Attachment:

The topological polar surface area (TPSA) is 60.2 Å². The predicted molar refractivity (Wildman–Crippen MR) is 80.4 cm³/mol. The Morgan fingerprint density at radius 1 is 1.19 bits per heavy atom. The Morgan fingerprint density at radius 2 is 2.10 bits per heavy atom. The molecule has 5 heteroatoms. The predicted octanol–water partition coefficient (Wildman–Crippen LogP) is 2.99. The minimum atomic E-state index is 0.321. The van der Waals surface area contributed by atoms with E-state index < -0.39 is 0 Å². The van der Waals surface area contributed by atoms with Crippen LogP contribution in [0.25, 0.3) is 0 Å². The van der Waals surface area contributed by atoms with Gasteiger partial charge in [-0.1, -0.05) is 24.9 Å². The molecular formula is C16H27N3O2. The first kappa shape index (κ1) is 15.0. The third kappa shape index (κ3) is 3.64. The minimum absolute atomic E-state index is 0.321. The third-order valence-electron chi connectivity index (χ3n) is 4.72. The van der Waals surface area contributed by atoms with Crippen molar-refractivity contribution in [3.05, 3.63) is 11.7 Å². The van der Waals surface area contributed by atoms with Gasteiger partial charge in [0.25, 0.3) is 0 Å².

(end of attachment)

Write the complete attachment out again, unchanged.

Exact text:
The topological polar surface area (TPSA) is 60.2 Å². The predicted molar refractivity (Wildman–Crippen MR) is 80.4 cm³/mol. The Morgan fingerprint density at radius 1 is 1.19 bits per heavy atom. The Morgan fingerprint density at radius 2 is 2.10 bits per heavy atom. The molecule has 5 heteroatoms. The predicted octanol–water partition coefficient (Wildman–Crippen LogP) is 2.99. The minimum atomic E-state index is 0.321. The van der Waals surface area contributed by atoms with E-state index < -0.39 is 0 Å². The van der Waals surface area contributed by atoms with Crippen LogP contribution in [0.25, 0.3) is 0 Å². The van der Waals surface area contributed by atoms with Gasteiger partial charge in [-0.1, -0.05) is 24.9 Å². The molecular formula is C16H27N3O2. The first kappa shape index (κ1) is 15.0. The third kappa shape index (κ3) is 3.64. The minimum absolute atomic E-state index is 0.321. The third-order valence-electron chi connectivity index (χ3n) is 4.72. The van der Waals surface area contributed by atoms with Crippen molar-refractivity contribution in [3.05, 3.63) is 11.7 Å². The van der Waals surface area contributed by atoms with Gasteiger partial charge in [0.25, 0.3) is 0 Å².